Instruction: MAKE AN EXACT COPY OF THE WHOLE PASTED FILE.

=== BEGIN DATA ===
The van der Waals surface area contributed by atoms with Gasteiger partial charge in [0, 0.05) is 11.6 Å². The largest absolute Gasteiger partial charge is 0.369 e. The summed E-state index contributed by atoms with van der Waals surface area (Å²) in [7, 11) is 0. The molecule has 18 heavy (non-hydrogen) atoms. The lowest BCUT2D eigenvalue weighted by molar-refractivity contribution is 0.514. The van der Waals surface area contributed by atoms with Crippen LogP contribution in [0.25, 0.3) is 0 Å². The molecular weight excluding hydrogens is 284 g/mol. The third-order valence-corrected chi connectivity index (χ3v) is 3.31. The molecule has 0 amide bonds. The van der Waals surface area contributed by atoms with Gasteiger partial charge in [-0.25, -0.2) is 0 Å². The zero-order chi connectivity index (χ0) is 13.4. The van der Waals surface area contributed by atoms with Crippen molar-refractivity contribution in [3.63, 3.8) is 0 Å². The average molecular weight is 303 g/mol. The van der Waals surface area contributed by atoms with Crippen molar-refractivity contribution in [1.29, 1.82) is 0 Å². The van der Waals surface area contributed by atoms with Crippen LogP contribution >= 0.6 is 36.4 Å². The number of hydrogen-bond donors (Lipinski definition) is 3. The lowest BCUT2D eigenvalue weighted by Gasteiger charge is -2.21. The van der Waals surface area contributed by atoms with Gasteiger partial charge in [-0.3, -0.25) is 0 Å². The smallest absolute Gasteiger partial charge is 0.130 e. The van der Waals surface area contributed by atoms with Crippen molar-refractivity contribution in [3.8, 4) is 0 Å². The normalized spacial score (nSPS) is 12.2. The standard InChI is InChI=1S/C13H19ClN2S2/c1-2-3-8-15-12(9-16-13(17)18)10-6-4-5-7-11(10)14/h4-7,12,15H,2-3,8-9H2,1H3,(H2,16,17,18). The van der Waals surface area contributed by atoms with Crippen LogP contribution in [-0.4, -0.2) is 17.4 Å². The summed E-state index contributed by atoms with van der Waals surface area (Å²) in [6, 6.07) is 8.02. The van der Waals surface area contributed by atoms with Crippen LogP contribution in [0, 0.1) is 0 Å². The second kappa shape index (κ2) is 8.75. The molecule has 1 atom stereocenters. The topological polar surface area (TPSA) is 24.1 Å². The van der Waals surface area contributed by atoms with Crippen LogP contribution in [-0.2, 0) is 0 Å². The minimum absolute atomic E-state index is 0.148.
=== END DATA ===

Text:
The van der Waals surface area contributed by atoms with Gasteiger partial charge in [0, 0.05) is 11.6 Å². The largest absolute Gasteiger partial charge is 0.369 e. The summed E-state index contributed by atoms with van der Waals surface area (Å²) in [7, 11) is 0. The molecule has 18 heavy (non-hydrogen) atoms. The lowest BCUT2D eigenvalue weighted by molar-refractivity contribution is 0.514. The van der Waals surface area contributed by atoms with Crippen LogP contribution in [0.25, 0.3) is 0 Å². The molecular weight excluding hydrogens is 284 g/mol. The third-order valence-corrected chi connectivity index (χ3v) is 3.31. The molecule has 0 amide bonds. The van der Waals surface area contributed by atoms with Gasteiger partial charge in [-0.25, -0.2) is 0 Å². The zero-order chi connectivity index (χ0) is 13.4. The van der Waals surface area contributed by atoms with Crippen molar-refractivity contribution in [3.63, 3.8) is 0 Å². The average molecular weight is 303 g/mol. The van der Waals surface area contributed by atoms with Crippen molar-refractivity contribution in [1.29, 1.82) is 0 Å². The van der Waals surface area contributed by atoms with Crippen LogP contribution >= 0.6 is 36.4 Å². The number of hydrogen-bond donors (Lipinski definition) is 3. The lowest BCUT2D eigenvalue weighted by Gasteiger charge is -2.21. The van der Waals surface area contributed by atoms with Gasteiger partial charge in [-0.3, -0.25) is 0 Å². The smallest absolute Gasteiger partial charge is 0.130 e. The van der Waals surface area contributed by atoms with Crippen molar-refractivity contribution in [3.8, 4) is 0 Å². The normalized spacial score (nSPS) is 12.2. The standard InChI is InChI=1S/C13H19ClN2S2/c1-2-3-8-15-12(9-16-13(17)18)10-6-4-5-7-11(10)14/h4-7,12,15H,2-3,8-9H2,1H3,(H2,16,17,18). The van der Waals surface area contributed by atoms with Crippen LogP contribution in [-0.4, -0.2) is 17.4 Å². The summed E-state index contributed by atoms with van der Waals surface area (Å²) in [6, 6.07) is 8.02. The van der Waals surface area contributed by atoms with Crippen LogP contribution in [0, 0.1) is 0 Å². The second kappa shape index (κ2) is 8.75. The molecule has 1 atom stereocenters. The topological polar surface area (TPSA) is 24.1 Å². The van der Waals surface area contributed by atoms with Crippen LogP contribution in [-0.2, 0) is 0 Å². The minimum absolute atomic E-state index is 0.148.